Shhhh… Don’t Tell Anyone You’re Sick

Do you feel hopeless as you deal with your chronic illness and pain? Do you feel like a second class citizen?

There has been a phenomenon, particularly for those who suffer with invisible chronic illness and pain, that has been rearing its ugly head. Just as much as a person suffers from invisible illness, there is also a painful stigma being perpetuated against those who speak out about their invisible chronic illness. Those who suffer daily from a chronic illness or pain are being labeled as ‘complainers’. They are being shunned by society as those who can’t handle anything, a person who isn’t able to cope with a little bit of pain and an attention seeker.

 

Just as much as the particular condition hinders those who suffer from having a completely fulfilling life, the challenge of having to defend oneself from ridicule, whether intended or not, and societal shunning is equally an issue. There are a number of things that take place when someone is suffering than simply the suffering itself. There is the guilt of being a burden to family, friends and other care-givers. There is the real danger of feeling worthless that, if left unchecked, has the very likely reality of becoming depression. The fact that the person suffering feels unable to talk or unload how they are feeling is an additional burden of guilt to add to the pile of suffering.

This particular phenomenon of ‘suffering in silence’ has really reared it’s ugly head in certain circles and I don’t like it. It’s unfair. I know that there will be both people of faith and those who aren’t that will be reading this. I happen to be a man of faith who believes that, through God’s intervention, anything is possible. I am a man of prayer and pray daily for the health and healing of my wife who lives with chronic pain and suffers in silence. Sadly, I’ve seen churches and people of faith perpetuate this unfair labeling placed on sufferers of chronic illness and pain. This stigma from people is like a resounding gong.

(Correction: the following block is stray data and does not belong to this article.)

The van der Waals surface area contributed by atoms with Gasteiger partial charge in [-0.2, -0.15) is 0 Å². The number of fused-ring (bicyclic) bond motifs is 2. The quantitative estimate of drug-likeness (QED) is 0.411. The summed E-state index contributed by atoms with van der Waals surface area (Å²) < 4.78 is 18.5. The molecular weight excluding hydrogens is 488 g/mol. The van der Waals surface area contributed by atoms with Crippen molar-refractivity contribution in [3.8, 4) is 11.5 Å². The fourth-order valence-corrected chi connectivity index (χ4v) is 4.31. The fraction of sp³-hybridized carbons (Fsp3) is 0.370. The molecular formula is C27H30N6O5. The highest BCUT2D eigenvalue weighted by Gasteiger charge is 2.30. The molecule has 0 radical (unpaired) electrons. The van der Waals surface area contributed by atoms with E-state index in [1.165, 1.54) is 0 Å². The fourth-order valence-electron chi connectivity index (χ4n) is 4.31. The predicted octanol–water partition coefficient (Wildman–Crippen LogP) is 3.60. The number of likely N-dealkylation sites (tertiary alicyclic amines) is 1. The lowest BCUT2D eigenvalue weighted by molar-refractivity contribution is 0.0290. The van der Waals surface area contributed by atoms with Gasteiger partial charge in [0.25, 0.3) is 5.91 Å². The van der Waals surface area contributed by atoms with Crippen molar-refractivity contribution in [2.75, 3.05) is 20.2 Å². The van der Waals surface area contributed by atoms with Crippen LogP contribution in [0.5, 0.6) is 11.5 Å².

How dare one draw attention to oneself?

Don’t you know that one is supposed to just sit there and take it without saying anything?

Aren’t you aware that there are other people who suffer and don’t say a word?

There’s a stream of thought that, just because you’re a Christian, you need to not a say a word and pray harder. Well, we pray. We pray a lot. To those people who question other peoples’ need to speak out and ask for help, I say this: what would you do if you were the one suffering?

Would you just simply sit there and allow things to happen to yourself without a fight? Although I believe that God will heal, I also believe that God expects us to do things with the resources we have and to not just sit like a bump on a log and wait for things to happen. We’ve all heard the anecdote of ‘a journey of a thousand miles begins with a single step.’ It’s this quote that has literally catapulted me into being a somewhat reluctant activist for women who suffer from invisible chronic illness and pain. I can’t stand seeing people suffer. Suffering from an illness or pain is one thing, but suffering needlessly with guilt as an added bonus is something that really fogs my goggles, so to speak.

Privacy seems to be a big buzz word these days. Whether one is talking about online activities or having one’s own personal space, it seems that the trend has been to shield oneself from the rest of the world for fear of attack from some invisible mutant death ninja.

So, do I fear being heard? No. Do I cower at the idea of people knowing how I think or feel? Not in the slightest. Just as much as I want people to hear and understand the message I’m trying to get out, I want to hear the opinions and thoughts of the person standing across from me. I welcome it. Whatever happened to standing for something and people helping each other, regardless of the issue? The challenge that those who suffer from invisible chronic illness and pain is the fear of being shunned for mentioning anything about their condition.

At CureMyWife.com, I will stand as an advocate for those who are being shunned and shut out simply for speaking up.

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